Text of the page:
or: How I Learned to Stop Worrying and Conquer the Email Monster
Ever since I read Getting Things Done by David Allen, I’ve been attempting to organize the chaos of never ending paper and emails in my life. One of the concepts I liked from his book was batch processing your email (or other) inboxes. This means checking, processing, and acting on emails only during set times (say, in the morning and the afternoon) rather than constantly dealing with email in real time as it comes into your inbox. I’ve tried it before and succeeded on a few occasions, but now with my new project, I want to be more strict about it.
Today, I was strict. I only checked my email twice and by the second time, I reminded myself that I would not be checking it again until the following day. Being an iPhone person, this is very difficult. When the little unread email badge keeps increasing rapidly, my mind worries. What if it’s time sensitive? What if I piss off one of my clients by being slow on the reply? What if I lose a client because he finds someone else to hire? As these things jumped through my head, I had to keep reminding myself that it was not necessary whenever I was tempted to pop open that locked iPhone or open my Firefox tab and just have it innocently open on the side of my desktop.
People can wait. I need my email to work for me, not the other way around.
One of the more challenging things with batch processing email is getting people used to the notion that you will no longer be immediately responding to every email. Although I would love to spend all of my time lecturing everyone who has ever sent me an email about the benefits of batch processing email, I think the best way to get people accustomed to a slower-than-normal email response time is just to start doing it. This may sound harsh, but people will eventually figure things out, and if something is truly urgent there are dozens of alternative ways for people to get ahold of you (say, a phone call!).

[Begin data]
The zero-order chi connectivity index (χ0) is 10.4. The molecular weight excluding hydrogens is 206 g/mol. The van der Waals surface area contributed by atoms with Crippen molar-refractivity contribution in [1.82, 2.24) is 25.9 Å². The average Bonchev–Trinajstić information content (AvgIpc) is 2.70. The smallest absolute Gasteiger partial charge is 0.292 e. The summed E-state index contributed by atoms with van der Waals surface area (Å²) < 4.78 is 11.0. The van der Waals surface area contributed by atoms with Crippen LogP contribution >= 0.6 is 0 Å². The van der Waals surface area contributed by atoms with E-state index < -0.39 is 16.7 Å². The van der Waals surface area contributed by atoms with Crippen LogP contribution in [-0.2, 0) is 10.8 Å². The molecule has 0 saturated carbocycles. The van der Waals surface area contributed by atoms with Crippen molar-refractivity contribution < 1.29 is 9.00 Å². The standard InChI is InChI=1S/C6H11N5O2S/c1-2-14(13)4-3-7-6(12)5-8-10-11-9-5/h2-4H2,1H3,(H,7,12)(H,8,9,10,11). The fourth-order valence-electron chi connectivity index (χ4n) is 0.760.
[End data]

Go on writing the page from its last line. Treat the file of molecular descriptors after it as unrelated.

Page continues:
It has been an ordeal to get to this point. Some things that have helped me include trying to keep my inbox relatively clean, having appropriate tags or folders for emails, and being continuously ruthless with the archive button. I also have lots of message rules that automatically put tags on certain emails and some that make certain emails skip the inbox automatically. With the latter emails, if I feel inspired to, say, look at all the email forwards people send me, I can find all of them in a certain folder, but they don’t clutter up my inbox or distract me because they are automatically moved to that folder. Being able to star emails (or flag, or any other way to mark emails) is also important, so that I can prioritize important or time sensitive emails and won’t forget about them.
This is how I process my emails, and it’s a system that works for me and that I’ve developed over many years – you may find that certain techniques work better or worse for you – what is important is that you find a system that actually works. That being said, if you have any ideas, let me know in the comments down below!
Now the next big challenge will be conquering the Facebook, Twitter and RSS Feed monsters!